In a recent conversation with a chief technology officer, he asserted all digital technology changes in his organisation were being led by IT and not by marketing. It made me wonder: How long a marketing function like this could survive?
Marketers should be increasingly focusing on generating business and problem-oriented content over thought leadership pieces if they want to influence the self-serve customer buying cycle.
The comment was made by senior director of content marketing at webcasting provider On24, Mark Bornstein, during a recent webinar moderated by the Content Marketing Institute (CMI) on key strategies and trends in content marketing in 2014.
Bornstein pointed out marketers are facing a dramatically different buying cycle today, where customers self-educate almost to the point of sale. This is changing the way content is consumed as part of the lead generation process. It also puts the onus on serving not just prospects with content, but also existing customers.
“A lot of content marketing is focused on the top of the funnel, but we now need to create more content for further down the pipeline,” Bornstein told webinar attendees. “This means we need to get better at not just creating thought leadership content, but also business case studies and solutions-oriented content.
“Product and content marketing need to forge deeper ties than in the past. More complicated lead gen programs require more complicated content than ever before.”
Bornstein and Annuitas vice-president of marketing and demand generation, Jason Stewart, also spoke on how to structure a successful content management policy, stressing the need for processes that include content creation as a key component. For Bornstein, the three musts to creating a successful content marketing strategy are goals, tools and relevant performance metrics.
Each quarter, Bornstein’s team builds an editorial calendar first, then picks out the types of content tools that will best serve its ambitions. The starting point has to be the customer and prospect persona first, he said.
“My process starts with understanding what the goals from all the constituents are, then I map out requirements for each of those,” he explained. “Once I understand the goal, the target audience and stage of the buying cycle, then I can map out the strategies. I can pick up themes and stories I can tell. This helps you pick the tools to disseminate those stories.
“Every golfer has a bag of clubs, and each serves a different purpose. You have to have a good understanding of your performance with each club. The same goes from content types. In my calendar, I look at what metrics are driving what tools I need to use. Just as much as the demand team, I’m into the metrics I deliver for each tool, plus a gut feel on how each theme will play out.”
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Stewart added content marketing strategies shouldn’t just be about generating new information, but also delve into leveraging existing content along the increasingly complicated buyer cycle. He advised marketers to do a gap analysis against the content they already have as they determine which content to best serve customers along the way.
“There might be existing pieces that are a really good fit to meet that specific pain point or motivation in the buying process that you’re not leveraging,” he said. “It’s always better to leverage, edit, or update an existing piece of content than create something from scratch.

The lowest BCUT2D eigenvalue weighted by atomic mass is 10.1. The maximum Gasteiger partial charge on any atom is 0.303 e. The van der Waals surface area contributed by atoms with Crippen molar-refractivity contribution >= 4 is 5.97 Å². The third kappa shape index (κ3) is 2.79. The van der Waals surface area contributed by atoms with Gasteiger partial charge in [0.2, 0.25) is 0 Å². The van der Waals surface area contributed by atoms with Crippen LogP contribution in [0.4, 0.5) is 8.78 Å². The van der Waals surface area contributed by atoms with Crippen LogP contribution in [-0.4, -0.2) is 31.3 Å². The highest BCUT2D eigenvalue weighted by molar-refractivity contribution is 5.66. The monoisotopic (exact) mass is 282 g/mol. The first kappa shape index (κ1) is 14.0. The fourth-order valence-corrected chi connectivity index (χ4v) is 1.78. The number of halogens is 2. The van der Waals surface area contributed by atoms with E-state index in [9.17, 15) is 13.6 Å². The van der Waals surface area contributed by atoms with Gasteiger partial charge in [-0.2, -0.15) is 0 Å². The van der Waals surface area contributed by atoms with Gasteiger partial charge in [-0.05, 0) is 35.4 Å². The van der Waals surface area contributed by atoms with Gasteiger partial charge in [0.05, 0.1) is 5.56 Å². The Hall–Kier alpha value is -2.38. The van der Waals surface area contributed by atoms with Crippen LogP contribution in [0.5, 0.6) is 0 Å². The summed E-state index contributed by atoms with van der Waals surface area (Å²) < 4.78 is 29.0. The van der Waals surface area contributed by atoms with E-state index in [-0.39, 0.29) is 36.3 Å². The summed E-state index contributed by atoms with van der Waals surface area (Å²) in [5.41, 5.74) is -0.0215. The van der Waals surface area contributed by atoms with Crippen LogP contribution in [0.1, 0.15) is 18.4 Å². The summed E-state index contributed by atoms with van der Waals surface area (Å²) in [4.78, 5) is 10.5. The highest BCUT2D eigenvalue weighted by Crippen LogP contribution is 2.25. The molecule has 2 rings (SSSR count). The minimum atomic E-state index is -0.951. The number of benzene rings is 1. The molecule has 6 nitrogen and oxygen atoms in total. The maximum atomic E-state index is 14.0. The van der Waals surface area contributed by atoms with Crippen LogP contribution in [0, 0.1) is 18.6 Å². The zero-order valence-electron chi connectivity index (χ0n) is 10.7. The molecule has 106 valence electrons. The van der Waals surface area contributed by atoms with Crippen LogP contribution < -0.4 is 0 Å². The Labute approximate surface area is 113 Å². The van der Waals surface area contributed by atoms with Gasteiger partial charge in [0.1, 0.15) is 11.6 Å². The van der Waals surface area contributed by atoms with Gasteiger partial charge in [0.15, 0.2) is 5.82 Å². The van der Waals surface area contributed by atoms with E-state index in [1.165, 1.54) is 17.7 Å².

“Don’t just plan on creating new pieces of content, plan on updating existing content or leveraging things already in the pipeline. I can’t emphasis enough that a content strategy isn’t deciding what pieces of content to produce each quarter. There has to be a very clear reason why you’re producing a piece of content, and the type of buyer it is aimed at.”
The problem of content management is compounded by the fact that marketers tend to think of content, such as a video, case study or blog post, as a moment in time, Bornstein said.
As an example of how On24 is stretching the lifespan of content, he pointed to its annual benchmarks report on the broadcasting industry. After starting with the basic report, the marketing team delivered a live webinar, then took several data points to create infographics pushed through its website and social networks.
On24 then took smaller pieces of data and created short video tutorials, followed by a campaign with a quiz challenge, and several versions of the report for different geographies and industries.
“The value is by stretching the value of existing content, as opposed to trying to constantly churn out new content,” Bornstein said. “If you have a good story to tell, themes and data, the key is to maximising the value of each of those pieces of content. It served both as demand gen and customer education function. Content needs to become much more elastic.”
When it comes to the technologies helping to foster solid content marketing strategies, Stewart, who is a key influencer on Marketing’s marketing automation suite, highlighted the importance of such platforms to help personalise and distribute content on an individual level. But he admitted most marketers are failing to use marketing automation features to their best advantage.
“Marketing automation is the mechanism, but doesn’t necessarily help you if you don’t know who the people are, or if you haven’t identified them,” he added. “You also need to take into account a tool that will help you personalise the experience as best you can to get them into your database in your first place.
“I’d suggest using a content management system for your website that has the ability to personalise or create dynamic content based on what you can identify about people, such as recognising if they’re coming from a mobile platform, or if they’re from a Fortune 500 company.”